NORTH Oxford is becoming more and more vegetarian, a new report suggests.

Nearly half of people surveyed in the area said they were reducing the amount of meat they eat for health or environmental reasons.

Health was also given as the top priority for making food choices generally, while time was given as the biggest barrier to eating healthily and sustainably.

The survey of 100 people in north Oxford was carried out by sustainability campaign Good Food Oxford and community group Low Carbon North Oxford.

One of those who responded was Florence Waters, of Jericho, who won a hamper of local food for her efforts featuring such delights as Italian kale, sloe gin salami and raw sheep's milk cheese, all provided by 2 North Parade produce store.

Miss Waters, who works for Modern Baker in Banbury Road, is not a vegetarian, but said she and others she knew were increasingly eating meat-free meals for health and environmental reasons.

The 31-year-old said: "It is hard but it can be done.

"I'm discovering a lot of amazing recipes using chick peas and other meat alternatives. It can be really exciting."

Miss Waters also said she tried to eat as much local produce as possible.

She added: "Where you can afford it, do it – that's my motto.

"Is isn't always easy but it is getting easier with local farmers' markets and Cultivate which I use."

Cultivate is a local food co-operative, based at Little Wittenham, which sells fruit, vegetables, eggs and baked goods from Oxfordshire producers.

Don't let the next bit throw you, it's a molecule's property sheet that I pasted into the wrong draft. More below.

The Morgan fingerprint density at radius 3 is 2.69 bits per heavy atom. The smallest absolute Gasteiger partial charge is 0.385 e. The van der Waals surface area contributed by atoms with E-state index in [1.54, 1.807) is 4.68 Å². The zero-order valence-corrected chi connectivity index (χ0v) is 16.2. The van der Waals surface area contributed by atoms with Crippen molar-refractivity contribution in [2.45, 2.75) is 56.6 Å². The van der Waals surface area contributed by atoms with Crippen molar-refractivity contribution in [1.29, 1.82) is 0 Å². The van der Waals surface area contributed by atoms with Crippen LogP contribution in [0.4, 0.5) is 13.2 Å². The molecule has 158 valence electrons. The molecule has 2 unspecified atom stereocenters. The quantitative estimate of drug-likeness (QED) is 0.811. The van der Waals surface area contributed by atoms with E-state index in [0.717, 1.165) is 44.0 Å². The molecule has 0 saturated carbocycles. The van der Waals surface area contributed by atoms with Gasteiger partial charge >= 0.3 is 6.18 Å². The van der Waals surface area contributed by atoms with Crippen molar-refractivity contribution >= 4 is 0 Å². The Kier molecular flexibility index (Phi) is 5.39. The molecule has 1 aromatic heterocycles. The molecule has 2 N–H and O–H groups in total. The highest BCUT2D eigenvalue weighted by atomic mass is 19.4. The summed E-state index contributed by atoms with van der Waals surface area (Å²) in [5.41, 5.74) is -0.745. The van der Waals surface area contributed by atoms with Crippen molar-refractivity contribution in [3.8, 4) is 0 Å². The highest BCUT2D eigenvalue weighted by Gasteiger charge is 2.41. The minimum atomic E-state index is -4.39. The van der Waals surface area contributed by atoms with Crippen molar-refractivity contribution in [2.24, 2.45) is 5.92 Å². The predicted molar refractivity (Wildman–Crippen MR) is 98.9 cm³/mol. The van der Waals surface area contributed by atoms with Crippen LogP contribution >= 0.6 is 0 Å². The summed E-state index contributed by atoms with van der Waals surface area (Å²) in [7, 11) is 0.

Other findings which came out of the food survey included the discovery that north Oxford residents seem to recycle slightly more food waste than the Oxford average and think it is important not to waste food.

Respondents said it was important to eat local and seasonal food, but many found it harder to eat healthily and sustainably when sharing meals with friends or family.

Good Food Oxford will now use the survey findings to shape a campaign in the New Year encouraging north Oxford residents eat for 'health, happiness and sustainability'.

The campaign will work with schools, restaurants and chefs to bring the best food ideas to the people of North Oxford.

Group member Hannah Jacobs said: "Food is so important to our lives and is at the heart of many of the UK’s biggest social, economic and environmental challenges, from obesity to poverty to climate change.

"In our survey we found that health and sustainability are important to people’s food choices – people think it’s important not to waste food and nearly half of people are cutting back on meat for health and environmental reasons.

"Luckily, food that’s good for our planet is also good for our bodies and taste buds so we’re working to make it easy and tasty for people to eat for health, happiness and sustainability."